**** Sound Nerd Speak (with a little bit of Drum Nerd Speak) ****
A little bit about resonance and damping. There are many types of speaker enclosure designs but for the most part they can all be distilled down to two basic types. Loudspeaker enclosures that have a hole somewhere in them that leads to the outside world and enclosures that do not. Some of these designers can be very complex with maze of chambers while others are truly just a hole in the box or a hole so big that there is not even a box per se. Secondly, speaker boxes can be made out of a wide variety of materials ranging from woods, plastics, metals or even concrete. Finally, inside of these loudspeaker enclosures, the creators often put some sort of filling like fiberglass or foam or felt product. While there are many other factors, all of the above choices have significant effect on the low frequency response and how damped or resonant the enclosure/loudspeaker combination will be.
To visualize what is meant by resonant, think of a bell. A highly resonant bell will ring for a long time after being struck. Now stuff a sock in it and though the tone is the same, it does not ring at all, "dink." Loudspeakers in enclosures act much the same way and just as changing the size and shape of the bell will alter its tone, so does the size and shape of a loudspeaker enclosure.
So like the bell, a loudspeaker can be designed to "dink" or "rrrrring" depending on the size of the hole, the amount and type of filler and the size of the enclosure and many other factors. Ok, Acme Speaker Maker has designed what they believe to be a super cool floor monitor. Sounds great, tests great, it is loud and not so resonant that it sounds overly bongy but not so damped that it sounds thuddy. Acme Speaker found during the design phase that if they tuned the wedge at 50HZ with a well designed port (the hole) and duct (little tube attached to the hole), and used no filler that they could extend the low end of the box flat, a bit further. They release it and sell it and Roadrunner Sound buys a big pile of them. Off they head to the first rock show in a high school gym for a gig with local heavy metal band, The Falling Anvil.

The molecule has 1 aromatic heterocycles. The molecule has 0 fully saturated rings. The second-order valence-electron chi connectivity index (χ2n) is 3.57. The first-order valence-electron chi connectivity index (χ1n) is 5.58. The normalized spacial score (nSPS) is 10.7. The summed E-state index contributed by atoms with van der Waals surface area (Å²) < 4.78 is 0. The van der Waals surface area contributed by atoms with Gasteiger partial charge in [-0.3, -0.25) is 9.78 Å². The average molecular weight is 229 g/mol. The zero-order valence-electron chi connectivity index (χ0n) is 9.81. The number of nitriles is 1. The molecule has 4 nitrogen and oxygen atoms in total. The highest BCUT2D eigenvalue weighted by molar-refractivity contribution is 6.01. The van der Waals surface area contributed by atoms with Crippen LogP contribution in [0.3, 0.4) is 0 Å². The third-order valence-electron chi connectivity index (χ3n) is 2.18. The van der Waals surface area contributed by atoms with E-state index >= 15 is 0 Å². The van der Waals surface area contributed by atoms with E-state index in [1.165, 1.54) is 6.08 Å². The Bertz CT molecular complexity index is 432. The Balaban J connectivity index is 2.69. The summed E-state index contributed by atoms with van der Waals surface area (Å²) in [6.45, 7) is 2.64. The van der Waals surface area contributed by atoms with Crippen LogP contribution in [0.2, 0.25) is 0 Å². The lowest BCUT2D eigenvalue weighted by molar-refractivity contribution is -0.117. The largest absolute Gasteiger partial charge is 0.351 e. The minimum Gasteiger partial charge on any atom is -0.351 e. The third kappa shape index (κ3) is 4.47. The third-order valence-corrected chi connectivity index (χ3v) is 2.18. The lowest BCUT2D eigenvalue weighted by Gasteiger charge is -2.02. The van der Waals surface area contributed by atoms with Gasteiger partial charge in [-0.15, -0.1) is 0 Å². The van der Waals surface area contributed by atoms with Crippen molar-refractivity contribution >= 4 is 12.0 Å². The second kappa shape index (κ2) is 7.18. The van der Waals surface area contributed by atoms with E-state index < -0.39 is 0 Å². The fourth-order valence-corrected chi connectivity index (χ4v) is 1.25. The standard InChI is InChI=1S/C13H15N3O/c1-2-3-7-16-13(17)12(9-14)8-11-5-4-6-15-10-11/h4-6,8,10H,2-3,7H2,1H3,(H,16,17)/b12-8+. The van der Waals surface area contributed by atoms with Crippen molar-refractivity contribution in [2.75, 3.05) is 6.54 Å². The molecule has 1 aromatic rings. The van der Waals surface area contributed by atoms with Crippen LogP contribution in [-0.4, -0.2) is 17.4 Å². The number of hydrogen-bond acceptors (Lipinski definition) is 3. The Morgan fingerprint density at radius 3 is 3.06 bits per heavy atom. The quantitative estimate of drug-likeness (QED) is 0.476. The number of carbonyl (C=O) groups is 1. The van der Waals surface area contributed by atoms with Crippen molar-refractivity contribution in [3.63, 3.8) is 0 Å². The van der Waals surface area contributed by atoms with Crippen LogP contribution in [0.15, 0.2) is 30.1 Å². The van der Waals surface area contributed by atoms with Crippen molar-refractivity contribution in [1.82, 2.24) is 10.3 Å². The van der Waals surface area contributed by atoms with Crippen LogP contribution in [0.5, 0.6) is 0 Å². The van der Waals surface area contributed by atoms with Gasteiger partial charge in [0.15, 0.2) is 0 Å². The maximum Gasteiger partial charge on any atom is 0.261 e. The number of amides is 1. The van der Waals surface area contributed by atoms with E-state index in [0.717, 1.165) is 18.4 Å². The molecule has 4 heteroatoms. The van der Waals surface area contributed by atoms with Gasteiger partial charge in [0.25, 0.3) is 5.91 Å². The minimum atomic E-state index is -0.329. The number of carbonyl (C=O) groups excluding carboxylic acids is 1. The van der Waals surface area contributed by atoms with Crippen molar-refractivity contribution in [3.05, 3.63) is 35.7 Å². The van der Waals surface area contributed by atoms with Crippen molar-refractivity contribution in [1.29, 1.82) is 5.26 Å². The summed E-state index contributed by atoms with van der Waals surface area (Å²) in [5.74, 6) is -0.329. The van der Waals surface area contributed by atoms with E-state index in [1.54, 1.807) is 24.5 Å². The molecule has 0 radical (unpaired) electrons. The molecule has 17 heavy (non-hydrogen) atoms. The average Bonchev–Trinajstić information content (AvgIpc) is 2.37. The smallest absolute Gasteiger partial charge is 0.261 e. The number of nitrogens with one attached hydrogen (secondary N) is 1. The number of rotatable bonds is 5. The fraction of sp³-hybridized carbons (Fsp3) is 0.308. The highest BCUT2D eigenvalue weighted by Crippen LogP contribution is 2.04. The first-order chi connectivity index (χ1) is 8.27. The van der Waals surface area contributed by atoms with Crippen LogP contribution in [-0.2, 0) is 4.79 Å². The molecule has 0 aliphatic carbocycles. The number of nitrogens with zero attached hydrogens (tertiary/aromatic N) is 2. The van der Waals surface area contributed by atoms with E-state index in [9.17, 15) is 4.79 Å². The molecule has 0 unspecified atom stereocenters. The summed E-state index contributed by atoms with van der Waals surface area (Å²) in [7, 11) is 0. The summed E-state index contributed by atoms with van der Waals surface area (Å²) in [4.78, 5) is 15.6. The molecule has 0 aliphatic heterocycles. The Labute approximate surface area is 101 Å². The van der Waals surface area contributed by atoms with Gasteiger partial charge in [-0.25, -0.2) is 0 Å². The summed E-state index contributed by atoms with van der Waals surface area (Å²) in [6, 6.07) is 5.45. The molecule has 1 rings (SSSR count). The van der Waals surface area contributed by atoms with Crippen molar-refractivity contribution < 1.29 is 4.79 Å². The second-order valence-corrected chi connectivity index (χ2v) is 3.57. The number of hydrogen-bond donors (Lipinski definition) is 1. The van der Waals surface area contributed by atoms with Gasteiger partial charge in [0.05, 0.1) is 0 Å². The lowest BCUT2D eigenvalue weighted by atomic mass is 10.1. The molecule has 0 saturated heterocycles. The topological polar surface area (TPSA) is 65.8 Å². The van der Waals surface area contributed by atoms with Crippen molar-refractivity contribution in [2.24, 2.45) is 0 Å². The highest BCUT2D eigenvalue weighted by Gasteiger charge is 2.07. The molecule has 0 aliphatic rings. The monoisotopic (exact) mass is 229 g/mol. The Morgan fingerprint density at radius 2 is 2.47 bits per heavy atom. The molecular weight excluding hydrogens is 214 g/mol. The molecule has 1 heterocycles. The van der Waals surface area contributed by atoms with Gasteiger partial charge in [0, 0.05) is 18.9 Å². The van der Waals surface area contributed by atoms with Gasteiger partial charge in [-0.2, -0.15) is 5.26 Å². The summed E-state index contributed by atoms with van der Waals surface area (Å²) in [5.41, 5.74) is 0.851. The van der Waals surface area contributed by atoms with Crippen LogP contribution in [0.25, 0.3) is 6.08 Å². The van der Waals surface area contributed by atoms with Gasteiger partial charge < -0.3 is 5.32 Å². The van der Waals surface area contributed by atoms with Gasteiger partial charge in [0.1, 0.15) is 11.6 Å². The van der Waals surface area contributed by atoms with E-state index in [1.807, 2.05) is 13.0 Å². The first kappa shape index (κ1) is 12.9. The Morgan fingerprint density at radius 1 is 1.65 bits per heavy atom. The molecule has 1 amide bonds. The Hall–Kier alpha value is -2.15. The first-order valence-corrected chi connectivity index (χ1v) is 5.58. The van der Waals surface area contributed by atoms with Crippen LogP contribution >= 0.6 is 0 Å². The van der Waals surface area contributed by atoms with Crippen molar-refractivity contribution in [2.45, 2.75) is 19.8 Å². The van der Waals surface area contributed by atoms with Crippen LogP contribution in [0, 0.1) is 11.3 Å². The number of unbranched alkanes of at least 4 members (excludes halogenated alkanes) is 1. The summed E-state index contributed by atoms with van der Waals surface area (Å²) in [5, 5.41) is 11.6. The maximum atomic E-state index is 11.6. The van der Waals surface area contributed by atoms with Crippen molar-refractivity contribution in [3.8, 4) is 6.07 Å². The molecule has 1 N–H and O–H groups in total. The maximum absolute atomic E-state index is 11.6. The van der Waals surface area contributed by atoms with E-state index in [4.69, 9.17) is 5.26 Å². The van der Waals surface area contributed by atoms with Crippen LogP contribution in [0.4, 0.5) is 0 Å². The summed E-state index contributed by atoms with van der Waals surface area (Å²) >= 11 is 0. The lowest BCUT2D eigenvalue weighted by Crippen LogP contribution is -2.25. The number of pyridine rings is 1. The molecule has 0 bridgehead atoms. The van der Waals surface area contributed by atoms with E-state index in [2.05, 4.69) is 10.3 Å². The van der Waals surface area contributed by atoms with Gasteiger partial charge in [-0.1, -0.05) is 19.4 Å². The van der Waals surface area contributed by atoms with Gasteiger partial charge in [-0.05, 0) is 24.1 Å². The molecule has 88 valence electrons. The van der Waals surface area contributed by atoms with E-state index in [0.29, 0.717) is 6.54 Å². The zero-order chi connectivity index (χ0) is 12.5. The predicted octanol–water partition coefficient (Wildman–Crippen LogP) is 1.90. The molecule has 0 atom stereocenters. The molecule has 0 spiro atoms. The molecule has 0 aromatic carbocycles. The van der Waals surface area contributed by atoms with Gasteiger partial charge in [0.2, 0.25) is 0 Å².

First they play some music through them and they sound pretty good. Out comes the vocal mic, check one two, turn it up, check one two, turn it up and "blooooooooo" a low end feedback is everywhere. Heading over to the EQ, Roadrunner sound finds a whole bunch of 50 HZ needs to be taken out. It is everywhere. Everything sounds muddy but hey, what what happened? Not only that, they have to take out so much low end that the monitors now sound thin. It is like they only have a choice between thin and muddy. They sounded fine when we listened to them in the carpeted demo room back at Acme Music store. Plus, Roadrunner Sound even went to the factory where they had all kinds of really expensive test gear that showed how perfect the monitors were. The big room with all the padding on the walls was way cool. What the heck happened?